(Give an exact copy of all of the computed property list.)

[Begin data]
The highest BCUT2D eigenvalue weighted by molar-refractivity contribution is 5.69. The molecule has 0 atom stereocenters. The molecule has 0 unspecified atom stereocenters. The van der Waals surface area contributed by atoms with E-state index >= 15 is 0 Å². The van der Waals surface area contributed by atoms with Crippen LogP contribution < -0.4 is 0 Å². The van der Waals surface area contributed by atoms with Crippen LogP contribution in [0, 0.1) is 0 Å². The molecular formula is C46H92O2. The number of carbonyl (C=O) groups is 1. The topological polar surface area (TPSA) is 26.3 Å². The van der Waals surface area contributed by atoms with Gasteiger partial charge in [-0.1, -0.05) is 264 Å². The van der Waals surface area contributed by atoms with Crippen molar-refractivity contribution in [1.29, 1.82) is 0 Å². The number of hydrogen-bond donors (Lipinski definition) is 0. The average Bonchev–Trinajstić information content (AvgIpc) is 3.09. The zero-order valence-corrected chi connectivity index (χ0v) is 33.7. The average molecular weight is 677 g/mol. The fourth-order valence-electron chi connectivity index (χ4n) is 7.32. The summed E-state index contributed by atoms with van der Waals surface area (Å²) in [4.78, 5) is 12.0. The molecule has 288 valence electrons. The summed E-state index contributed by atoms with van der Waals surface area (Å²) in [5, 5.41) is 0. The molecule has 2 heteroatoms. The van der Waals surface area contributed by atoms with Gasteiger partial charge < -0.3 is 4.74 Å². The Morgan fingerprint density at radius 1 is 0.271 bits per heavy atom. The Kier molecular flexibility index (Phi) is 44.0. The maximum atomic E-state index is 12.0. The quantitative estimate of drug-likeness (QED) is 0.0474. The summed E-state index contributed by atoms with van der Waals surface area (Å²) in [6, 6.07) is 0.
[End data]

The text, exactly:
The highest BCUT2D eigenvalue weighted by molar-refractivity contribution is 5.69. The molecule has 0 atom stereocenters. The molecule has 0 unspecified atom stereocenters. The van der Waals surface area contributed by atoms with E-state index >= 15 is 0 Å². The van der Waals surface area contributed by atoms with Crippen LogP contribution < -0.4 is 0 Å². The van der Waals surface area contributed by atoms with Crippen LogP contribution in [0, 0.1) is 0 Å². The molecular formula is C46H92O2. The number of carbonyl (C=O) groups is 1. The topological polar surface area (TPSA) is 26.3 Å². The van der Waals surface area contributed by atoms with Gasteiger partial charge in [-0.1, -0.05) is 264 Å². The van der Waals surface area contributed by atoms with Crippen molar-refractivity contribution in [1.29, 1.82) is 0 Å². The number of hydrogen-bond donors (Lipinski definition) is 0. The average Bonchev–Trinajstić information content (AvgIpc) is 3.09. The zero-order valence-corrected chi connectivity index (χ0v) is 33.7. The average molecular weight is 677 g/mol. The fourth-order valence-electron chi connectivity index (χ4n) is 7.32. The summed E-state index contributed by atoms with van der Waals surface area (Å²) in [4.78, 5) is 12.0. The molecule has 288 valence electrons. The summed E-state index contributed by atoms with van der Waals surface area (Å²) in [5, 5.41) is 0. The molecule has 2 heteroatoms. The van der Waals surface area contributed by atoms with Gasteiger partial charge < -0.3 is 4.74 Å². The Morgan fingerprint density at radius 1 is 0.271 bits per heavy atom. The Kier molecular flexibility index (Phi) is 44.0. The maximum atomic E-state index is 12.0. The quantitative estimate of drug-likeness (QED) is 0.0474. The summed E-state index contributed by atoms with van der Waals surface area (Å²) in [6, 6.07) is 0.